It’s all change at the most important climate science body in the world, the Intergovernmental Panel on Climate Change (IPCC). Hoesung Lee of South Korea was named the new chair – and it’s fair to say he is much less well-known than his European and American rivals.
Raising his profile will be one challenge, but much more important will be improving the way the IPCC communicates with its many audiences. Lee has promised to do exactly that, but so far he has been short on specifics and new ideas.
He will have to get up to speed quickly as the crucial Paris summit is almost upon us. In the run-up to the last (potentially) breakthrough UN summit in Copenhagen in 2009, the IPCC was very slow to rebut the challenges to mainstream science launched by sceptics.
As the president of the Copenhagen meeting, Connie Hedegaard, was quoted as saying: “Millions were put into international campaigns, yet when Climategate emerged the IPCC had almost no one employed to take care of communications. They did not even have a communications team.”
The IPCC has come a long way since its inept handling of the Climategate and Himalayagate controversies. For a start, it now has professional communications staff, but it has an equally long way to travel.
Man of the hour: Hoesung Lee. Jeon Heon-Kyun/EPA
Academics and others have identified some of the obstacles to more effective IPCC communication – a lack of resources, over-reliance on technical language, and failure to take advantage of new media have all been identified.
To his credit, Lee did mention in his first press conference as chair one area of communication he wants to develop: he will increase the amount of outreach work directed at a wider audience around the world. This is one of the recommendations coming out of a recent survey of users of the IPCC’s blockbuster volumes known as the assessment reports, which the IPCC publishes every five or six years.
In this survey (to be published soon as part of a research project analysing how the IPCC reports inform policy making) my colleagues and I interviewed 30 representatives of the groups identified by an independent review of the IPCC as their target audiences – policy makers, the business sector, NGOs, higher education and the media. We wanted to know their views on the usefulness of the IPCC reports, their language and clarity, and recommendations for the future.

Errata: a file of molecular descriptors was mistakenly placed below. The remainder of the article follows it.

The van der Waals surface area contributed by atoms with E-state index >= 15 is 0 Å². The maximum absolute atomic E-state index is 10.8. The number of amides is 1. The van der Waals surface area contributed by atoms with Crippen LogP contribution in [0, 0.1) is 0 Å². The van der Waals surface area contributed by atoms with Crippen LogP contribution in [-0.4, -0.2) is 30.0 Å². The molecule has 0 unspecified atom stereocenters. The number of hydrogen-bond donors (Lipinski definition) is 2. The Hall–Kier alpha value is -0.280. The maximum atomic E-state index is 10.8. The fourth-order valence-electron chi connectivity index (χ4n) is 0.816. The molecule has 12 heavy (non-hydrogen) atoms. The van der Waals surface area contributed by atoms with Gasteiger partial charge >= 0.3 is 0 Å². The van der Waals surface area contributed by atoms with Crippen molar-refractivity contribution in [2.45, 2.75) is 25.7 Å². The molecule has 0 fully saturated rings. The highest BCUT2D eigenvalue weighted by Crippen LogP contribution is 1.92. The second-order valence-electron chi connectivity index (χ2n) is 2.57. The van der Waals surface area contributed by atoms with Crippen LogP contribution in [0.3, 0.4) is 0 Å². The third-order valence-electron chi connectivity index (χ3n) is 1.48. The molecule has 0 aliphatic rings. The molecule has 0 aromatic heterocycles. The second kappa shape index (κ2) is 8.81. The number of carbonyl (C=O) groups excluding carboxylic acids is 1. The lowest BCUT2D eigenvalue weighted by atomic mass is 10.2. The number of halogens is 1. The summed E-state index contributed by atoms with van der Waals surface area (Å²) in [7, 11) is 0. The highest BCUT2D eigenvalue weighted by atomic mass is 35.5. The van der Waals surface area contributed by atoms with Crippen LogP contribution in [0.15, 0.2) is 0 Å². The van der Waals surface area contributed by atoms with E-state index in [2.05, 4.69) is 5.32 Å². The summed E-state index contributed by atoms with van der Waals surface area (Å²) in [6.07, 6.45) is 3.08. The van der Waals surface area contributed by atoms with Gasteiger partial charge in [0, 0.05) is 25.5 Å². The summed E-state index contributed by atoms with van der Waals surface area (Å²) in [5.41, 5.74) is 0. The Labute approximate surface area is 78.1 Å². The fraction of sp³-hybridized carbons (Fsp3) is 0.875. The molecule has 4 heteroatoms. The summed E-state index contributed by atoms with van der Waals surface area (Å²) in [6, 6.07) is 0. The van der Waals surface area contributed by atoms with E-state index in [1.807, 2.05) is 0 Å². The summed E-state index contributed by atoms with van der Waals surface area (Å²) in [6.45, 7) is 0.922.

One of the recommendations is that one highly effective way of communicating the science is when IPCC authors talk directly to local, regional or sector-specific users, particularly when they combine their own expertise and scientific rigour to communicate the findings clearly. But another clear message from the research is that although the IPCC reports sets the standard for high-quality science, overall they still suffer from low-quality communication.
Part of the problem is that the often impenetrable or jargon-ridden language used by the scientists may be fine for other scientists in their peer group but not for policy makers and other non-expert groups. Many of the interviewees recommended bringing in specialist writers (who are familiar with the science) early in the writing process.
Another issue is the appropriate level of resources for communication. The IPCC rightly parades the large numbers of scientists (running into the thousands) who write and review its reports.
But it is not as widely known that the communications team consists of just one head, former Reuters journalist Jonathan Lynn, backed up by one or two colleagues.
It may not be the best use of IPCC funds to substantially increase its permanent media staff as demands on them peak mostly at the time of publications. However, a strong case can be made for increasing selected funding in the following areas: outreach work, building an online and social media strategy, graphics development, learning good practice from other reports and developing better metrics for assessing how widely the IPCC reports are used.
Lee wants more input from the finance and business sectors into the IPCC reports. He’s right, but how should he do it?
Again, our survey recommends that policy makers and businesses should have more input into the early stages of scoping the reports to help ensure that policy concerns are flagged more clearly in the final reports.
More so-called “derivative products” would also be very helpful. These are reports aimed at specific audiences that take parts of the IPCC reports and communicate them in formats that work for those audiences. Those produced by the Cambridge Institute for Sustainability Leadership are a good example.
The challenge is to adapt the IPCC process to allow more deployment of IPCC authors to work with these types of reports, perhaps instead of devoting so much effort to the mammoth assessment reports. The IPCC could provide some accreditation and recognition to authors and universities for participating in this manner.
A huge body of climate science is now agreed upon by the large majority of scientists. Of course, the most important knowledge gaps need to be identified and reduced – but just as much intellectual energy needs to be directed at the thorny challenge of how best to communicate the science, particularly in a digital world.
James Painter, Head of the Journalism Fellowship Programme, University of Oxford
This article was originally published on The Conversation. Read the original article.